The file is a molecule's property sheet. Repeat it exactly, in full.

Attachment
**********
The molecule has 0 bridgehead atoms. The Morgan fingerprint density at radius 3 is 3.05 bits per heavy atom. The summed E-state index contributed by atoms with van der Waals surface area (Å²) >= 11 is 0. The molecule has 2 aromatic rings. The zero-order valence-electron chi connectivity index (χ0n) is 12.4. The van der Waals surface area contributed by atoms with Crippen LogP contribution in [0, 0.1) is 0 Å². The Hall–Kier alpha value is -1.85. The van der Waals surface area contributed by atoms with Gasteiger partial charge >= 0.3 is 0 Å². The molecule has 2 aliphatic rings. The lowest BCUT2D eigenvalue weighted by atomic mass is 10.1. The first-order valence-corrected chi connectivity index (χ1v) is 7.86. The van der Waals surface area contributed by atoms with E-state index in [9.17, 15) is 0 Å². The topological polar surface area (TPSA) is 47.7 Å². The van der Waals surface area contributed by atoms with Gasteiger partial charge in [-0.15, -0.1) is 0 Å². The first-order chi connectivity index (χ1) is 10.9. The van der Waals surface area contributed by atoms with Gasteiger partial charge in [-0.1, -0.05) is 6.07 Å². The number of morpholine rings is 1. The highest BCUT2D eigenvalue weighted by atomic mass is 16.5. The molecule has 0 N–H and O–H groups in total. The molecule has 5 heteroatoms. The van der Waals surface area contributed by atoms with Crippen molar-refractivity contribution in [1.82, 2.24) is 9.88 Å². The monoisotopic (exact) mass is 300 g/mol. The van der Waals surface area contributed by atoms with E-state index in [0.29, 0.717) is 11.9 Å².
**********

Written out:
The molecule has 0 bridgehead atoms. The Morgan fingerprint density at radius 3 is 3.05 bits per heavy atom. The summed E-state index contributed by atoms with van der Waals surface area (Å²) >= 11 is 0. The molecule has 2 aromatic rings. The zero-order valence-electron chi connectivity index (χ0n) is 12.4. The van der Waals surface area contributed by atoms with Crippen LogP contribution in [0, 0.1) is 0 Å². The Hall–Kier alpha value is -1.85. The van der Waals surface area contributed by atoms with Gasteiger partial charge >= 0.3 is 0 Å². The molecule has 2 aliphatic rings. The lowest BCUT2D eigenvalue weighted by atomic mass is 10.1. The first-order valence-corrected chi connectivity index (χ1v) is 7.86. The van der Waals surface area contributed by atoms with E-state index in [9.17, 15) is 0 Å². The topological polar surface area (TPSA) is 47.7 Å². The van der Waals surface area contributed by atoms with Gasteiger partial charge in [-0.15, -0.1) is 0 Å². The first-order chi connectivity index (χ1) is 10.9. The van der Waals surface area contributed by atoms with Gasteiger partial charge in [-0.1, -0.05) is 6.07 Å². The number of morpholine rings is 1. The highest BCUT2D eigenvalue weighted by atomic mass is 16.5. The molecule has 0 N–H and O–H groups in total. The molecule has 5 heteroatoms. The van der Waals surface area contributed by atoms with Crippen molar-refractivity contribution in [1.82, 2.24) is 9.88 Å². The monoisotopic (exact) mass is 300 g/mol. The van der Waals surface area contributed by atoms with E-state index in [0.29, 0.717) is 11.9 Å².